NDP may break campaign promise with big spending budget
John Horgan’s NDP government this week tabled its first budget, which ramps up spending and shrinks last year’s $2.7 billion surplus to almost zero, despite enacting a host of economically damaging tax increases that the NDP campaigned on.
And yet, the budget does not include everything the NDP promised during the election campaign, which means Premier Horgan will likely either raise taxes further and/or run deficits—he promised not to run deficits during the campaign. More on that promise in a moment.
First consider the significant increase in spending planned for this year. According to the budget, program spending (all government spending minus interest on the debt) will reach $49.2 billion, 6.6 per cent higher than last year and much greater than both the rate of nominal economic growth (5.1 per cent) and the combined rate of population growth and inflation (3.2 per cent).
Crucially, over the next three years (2017/18 to 2019/2020), Premier Horgan’s government plans to add $4.4 billion cumulatively in new program spending beyond the spending proposed in the Liberal budget in February.
And these spending projections do not include big-ticket campaign promises made by the NDP—such as $10 per day daycare and a $400 renter’s rebate—that, if implemented, would more than wipe out the small projected surplus.
While Finance Minister Carole James said “you will see some of those in [next year’s] budget,” there’s actually little room in the budget for more new spending. The NDP projects razor thin operating surpluses over the next three years averaging just $244 million (or 0.5 per cent of total spending).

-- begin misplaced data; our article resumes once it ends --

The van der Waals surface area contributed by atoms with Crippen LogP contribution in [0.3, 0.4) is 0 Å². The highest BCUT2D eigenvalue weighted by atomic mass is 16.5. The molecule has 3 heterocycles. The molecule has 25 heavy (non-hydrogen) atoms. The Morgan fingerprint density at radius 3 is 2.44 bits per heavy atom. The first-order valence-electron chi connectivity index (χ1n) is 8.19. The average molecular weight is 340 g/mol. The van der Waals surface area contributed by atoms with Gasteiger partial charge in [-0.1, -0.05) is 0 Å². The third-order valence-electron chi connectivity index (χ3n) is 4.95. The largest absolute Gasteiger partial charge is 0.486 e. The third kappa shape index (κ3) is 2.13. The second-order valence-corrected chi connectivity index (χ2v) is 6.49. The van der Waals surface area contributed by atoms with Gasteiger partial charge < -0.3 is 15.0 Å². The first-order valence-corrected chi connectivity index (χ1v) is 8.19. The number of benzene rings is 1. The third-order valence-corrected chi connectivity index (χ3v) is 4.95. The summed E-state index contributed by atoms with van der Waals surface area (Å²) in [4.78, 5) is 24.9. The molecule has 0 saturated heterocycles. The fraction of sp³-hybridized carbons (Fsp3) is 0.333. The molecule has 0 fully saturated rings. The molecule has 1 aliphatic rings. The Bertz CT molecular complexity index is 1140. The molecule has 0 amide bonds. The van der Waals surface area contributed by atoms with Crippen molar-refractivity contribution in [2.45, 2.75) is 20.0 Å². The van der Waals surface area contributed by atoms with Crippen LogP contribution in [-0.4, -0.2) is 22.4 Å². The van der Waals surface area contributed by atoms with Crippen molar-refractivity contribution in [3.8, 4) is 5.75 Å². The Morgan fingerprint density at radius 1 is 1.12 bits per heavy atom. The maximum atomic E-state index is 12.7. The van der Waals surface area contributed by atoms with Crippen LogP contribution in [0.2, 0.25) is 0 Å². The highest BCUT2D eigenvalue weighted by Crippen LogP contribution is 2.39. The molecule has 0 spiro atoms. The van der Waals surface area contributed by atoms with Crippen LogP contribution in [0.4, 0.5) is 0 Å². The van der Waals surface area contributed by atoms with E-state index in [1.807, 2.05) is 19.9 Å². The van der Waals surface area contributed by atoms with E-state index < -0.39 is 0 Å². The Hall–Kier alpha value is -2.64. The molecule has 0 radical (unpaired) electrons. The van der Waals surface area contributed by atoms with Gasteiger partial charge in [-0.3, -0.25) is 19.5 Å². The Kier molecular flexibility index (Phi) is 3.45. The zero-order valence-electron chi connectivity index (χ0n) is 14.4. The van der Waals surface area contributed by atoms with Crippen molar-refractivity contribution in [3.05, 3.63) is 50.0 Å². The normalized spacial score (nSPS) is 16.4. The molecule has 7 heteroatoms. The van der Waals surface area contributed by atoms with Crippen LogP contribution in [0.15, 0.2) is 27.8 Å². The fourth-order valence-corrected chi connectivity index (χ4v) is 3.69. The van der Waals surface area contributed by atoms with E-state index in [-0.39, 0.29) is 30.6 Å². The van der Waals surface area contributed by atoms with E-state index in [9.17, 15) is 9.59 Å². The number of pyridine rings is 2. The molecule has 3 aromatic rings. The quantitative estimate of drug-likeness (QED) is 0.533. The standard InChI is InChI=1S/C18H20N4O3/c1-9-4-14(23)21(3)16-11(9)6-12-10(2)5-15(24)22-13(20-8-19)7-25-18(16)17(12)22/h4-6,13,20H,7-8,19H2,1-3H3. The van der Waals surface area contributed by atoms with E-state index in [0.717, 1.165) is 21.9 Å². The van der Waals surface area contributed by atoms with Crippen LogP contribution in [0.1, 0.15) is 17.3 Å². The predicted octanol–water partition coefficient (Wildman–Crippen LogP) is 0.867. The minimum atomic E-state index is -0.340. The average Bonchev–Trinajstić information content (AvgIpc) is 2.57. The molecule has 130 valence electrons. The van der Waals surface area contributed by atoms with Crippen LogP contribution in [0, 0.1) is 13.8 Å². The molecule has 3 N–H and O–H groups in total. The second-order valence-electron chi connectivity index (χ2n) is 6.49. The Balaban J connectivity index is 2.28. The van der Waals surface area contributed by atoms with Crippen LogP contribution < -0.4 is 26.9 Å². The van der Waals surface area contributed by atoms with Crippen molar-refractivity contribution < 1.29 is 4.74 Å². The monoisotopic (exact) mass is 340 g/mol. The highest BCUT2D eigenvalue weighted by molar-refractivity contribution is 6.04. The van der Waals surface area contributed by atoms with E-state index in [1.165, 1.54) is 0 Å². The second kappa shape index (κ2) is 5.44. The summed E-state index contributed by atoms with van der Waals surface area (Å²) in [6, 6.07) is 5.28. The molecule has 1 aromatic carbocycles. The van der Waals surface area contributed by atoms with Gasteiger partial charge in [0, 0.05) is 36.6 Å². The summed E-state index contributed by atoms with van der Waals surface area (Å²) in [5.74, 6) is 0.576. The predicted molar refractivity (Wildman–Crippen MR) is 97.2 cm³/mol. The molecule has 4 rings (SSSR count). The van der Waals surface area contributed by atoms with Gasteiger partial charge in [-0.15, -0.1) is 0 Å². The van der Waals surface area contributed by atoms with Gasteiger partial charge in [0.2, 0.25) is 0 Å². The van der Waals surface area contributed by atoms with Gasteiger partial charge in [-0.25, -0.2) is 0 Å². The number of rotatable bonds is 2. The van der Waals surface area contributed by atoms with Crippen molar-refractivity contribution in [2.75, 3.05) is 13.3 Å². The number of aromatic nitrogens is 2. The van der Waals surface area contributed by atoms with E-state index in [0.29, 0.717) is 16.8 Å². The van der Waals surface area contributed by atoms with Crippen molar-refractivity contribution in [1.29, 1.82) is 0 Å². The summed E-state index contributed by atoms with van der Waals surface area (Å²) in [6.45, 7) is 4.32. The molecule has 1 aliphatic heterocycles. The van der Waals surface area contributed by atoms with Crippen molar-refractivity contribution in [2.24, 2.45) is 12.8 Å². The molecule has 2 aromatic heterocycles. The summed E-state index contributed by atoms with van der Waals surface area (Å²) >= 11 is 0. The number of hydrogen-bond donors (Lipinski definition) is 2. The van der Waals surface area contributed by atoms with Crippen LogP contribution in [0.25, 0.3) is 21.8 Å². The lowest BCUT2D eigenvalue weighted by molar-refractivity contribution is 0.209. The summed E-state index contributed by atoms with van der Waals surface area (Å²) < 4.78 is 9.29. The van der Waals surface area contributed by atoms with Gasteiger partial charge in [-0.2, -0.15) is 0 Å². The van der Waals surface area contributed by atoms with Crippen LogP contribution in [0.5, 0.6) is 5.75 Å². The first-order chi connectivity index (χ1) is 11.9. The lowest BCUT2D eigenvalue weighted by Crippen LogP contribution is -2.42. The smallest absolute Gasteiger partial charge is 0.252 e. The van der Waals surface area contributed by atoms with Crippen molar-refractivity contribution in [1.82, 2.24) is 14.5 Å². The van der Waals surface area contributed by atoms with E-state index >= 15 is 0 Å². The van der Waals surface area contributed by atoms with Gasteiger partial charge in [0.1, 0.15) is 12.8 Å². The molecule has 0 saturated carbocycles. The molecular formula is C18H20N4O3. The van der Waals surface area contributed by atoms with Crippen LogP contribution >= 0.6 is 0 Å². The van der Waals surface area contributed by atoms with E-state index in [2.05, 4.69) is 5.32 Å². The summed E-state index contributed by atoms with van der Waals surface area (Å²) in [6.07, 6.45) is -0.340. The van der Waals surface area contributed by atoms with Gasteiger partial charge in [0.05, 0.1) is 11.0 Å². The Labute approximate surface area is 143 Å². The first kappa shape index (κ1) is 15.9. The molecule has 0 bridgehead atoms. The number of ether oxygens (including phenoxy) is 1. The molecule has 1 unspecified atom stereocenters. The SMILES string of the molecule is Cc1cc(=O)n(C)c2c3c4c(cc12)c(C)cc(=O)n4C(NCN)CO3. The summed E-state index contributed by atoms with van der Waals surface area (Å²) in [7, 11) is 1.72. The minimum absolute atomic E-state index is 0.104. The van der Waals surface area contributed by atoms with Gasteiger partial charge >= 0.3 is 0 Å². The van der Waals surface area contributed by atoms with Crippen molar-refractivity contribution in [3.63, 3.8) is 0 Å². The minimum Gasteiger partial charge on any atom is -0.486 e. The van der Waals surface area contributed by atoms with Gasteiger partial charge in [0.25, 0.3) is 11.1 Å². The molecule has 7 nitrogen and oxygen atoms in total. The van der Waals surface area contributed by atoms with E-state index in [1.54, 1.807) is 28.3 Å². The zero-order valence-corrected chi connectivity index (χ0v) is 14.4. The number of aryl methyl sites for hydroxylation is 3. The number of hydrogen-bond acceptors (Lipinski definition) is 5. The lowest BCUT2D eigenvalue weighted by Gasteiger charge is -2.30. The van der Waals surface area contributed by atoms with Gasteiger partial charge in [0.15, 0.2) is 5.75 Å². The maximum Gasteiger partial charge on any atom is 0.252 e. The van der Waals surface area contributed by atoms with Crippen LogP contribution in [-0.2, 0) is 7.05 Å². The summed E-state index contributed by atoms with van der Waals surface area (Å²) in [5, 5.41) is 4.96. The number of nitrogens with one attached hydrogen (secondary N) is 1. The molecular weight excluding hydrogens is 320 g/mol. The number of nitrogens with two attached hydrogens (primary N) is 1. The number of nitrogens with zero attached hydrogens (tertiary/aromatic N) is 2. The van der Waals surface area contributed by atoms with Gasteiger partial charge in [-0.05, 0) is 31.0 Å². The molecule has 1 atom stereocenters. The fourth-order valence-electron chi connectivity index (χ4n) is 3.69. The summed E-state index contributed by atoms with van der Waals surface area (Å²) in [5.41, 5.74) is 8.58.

Of course, the NDP can follow through with these other promises but it must then either raise taxes more than what it signalled in the campaign and/or run deficits, but that again would break a major campaign promise.
Either way, the NDP will have to prioritize and make tough choices. It can’t simply rely on strong economic growth to fill provincial coffers. While B.C.’s economy has performed better in 2017 than initially expected, that momentum is unlikely to carry forward to 2018 and beyond. In fact, the projections contained in the NDP’s budget for economic growth from 2018 to 2021 are the same as the February budget earlier this year.
Moreover, the expectations for increased revenue in the NDP budget, due to higher tax rates, may not come to pass. Specifically, the expectations are based on a new higher top rate (16.8 per cent) for personal incomes over $150,000, a higher general corporate tax rate (12 per cent), and a carbon tax rate that will increase to $50 per tonne over the next several years.
The problem is that all of these tax changes will affect behaviour in ways that discourage economic activity and likely the amount of tax revenue the provincial government collects. In response to higher rates, high-skilled workers may work less and/or report less income while businesses and entrepreneurs may invest, develop and expand less. More generally, the tax changes will make B.C. a less desirable place to work and do business, hampering the province’s growth prospects.
This week’s budget signals the beginning of the NDP government and its agenda. Clearly, when it comes to its campaign promises, something will have to give.
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